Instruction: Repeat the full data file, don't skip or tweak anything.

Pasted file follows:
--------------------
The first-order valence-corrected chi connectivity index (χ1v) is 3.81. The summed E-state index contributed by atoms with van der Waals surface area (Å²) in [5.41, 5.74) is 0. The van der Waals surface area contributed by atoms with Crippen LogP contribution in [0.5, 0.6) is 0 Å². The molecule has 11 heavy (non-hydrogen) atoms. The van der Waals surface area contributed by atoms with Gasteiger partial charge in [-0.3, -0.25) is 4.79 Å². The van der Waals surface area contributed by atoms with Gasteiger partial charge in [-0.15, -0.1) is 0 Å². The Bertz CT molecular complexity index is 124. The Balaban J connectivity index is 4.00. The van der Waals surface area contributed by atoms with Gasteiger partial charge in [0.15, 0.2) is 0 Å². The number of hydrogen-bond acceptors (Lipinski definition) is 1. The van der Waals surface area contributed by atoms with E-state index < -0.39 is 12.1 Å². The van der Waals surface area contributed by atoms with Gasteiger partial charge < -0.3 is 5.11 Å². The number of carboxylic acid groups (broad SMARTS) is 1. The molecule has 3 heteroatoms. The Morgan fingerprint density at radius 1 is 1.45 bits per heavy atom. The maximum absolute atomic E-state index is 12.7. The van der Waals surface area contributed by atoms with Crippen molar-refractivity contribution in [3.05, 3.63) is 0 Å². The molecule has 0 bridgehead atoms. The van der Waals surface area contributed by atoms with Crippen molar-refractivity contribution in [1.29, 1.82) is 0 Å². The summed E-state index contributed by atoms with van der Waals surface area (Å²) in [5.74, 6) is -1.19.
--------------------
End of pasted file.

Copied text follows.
The first-order valence-corrected chi connectivity index (χ1v) is 3.81. The summed E-state index contributed by atoms with van der Waals surface area (Å²) in [5.41, 5.74) is 0. The van der Waals surface area contributed by atoms with Crippen LogP contribution in [0.5, 0.6) is 0 Å². The molecule has 11 heavy (non-hydrogen) atoms. The van der Waals surface area contributed by atoms with Gasteiger partial charge in [-0.3, -0.25) is 4.79 Å². The van der Waals surface area contributed by atoms with Gasteiger partial charge in [-0.15, -0.1) is 0 Å². The Bertz CT molecular complexity index is 124. The Balaban J connectivity index is 4.00. The van der Waals surface area contributed by atoms with Gasteiger partial charge in [0.15, 0.2) is 0 Å². The number of hydrogen-bond acceptors (Lipinski definition) is 1. The van der Waals surface area contributed by atoms with E-state index < -0.39 is 12.1 Å². The van der Waals surface area contributed by atoms with Gasteiger partial charge < -0.3 is 5.11 Å². The number of carboxylic acid groups (broad SMARTS) is 1. The molecule has 3 heteroatoms. The Morgan fingerprint density at radius 1 is 1.45 bits per heavy atom. The maximum absolute atomic E-state index is 12.7. The van der Waals surface area contributed by atoms with Crippen molar-refractivity contribution in [3.05, 3.63) is 0 Å². The molecule has 0 bridgehead atoms. The van der Waals surface area contributed by atoms with Crippen molar-refractivity contribution in [1.29, 1.82) is 0 Å². The summed E-state index contributed by atoms with van der Waals surface area (Å²) in [5.74, 6) is -1.19.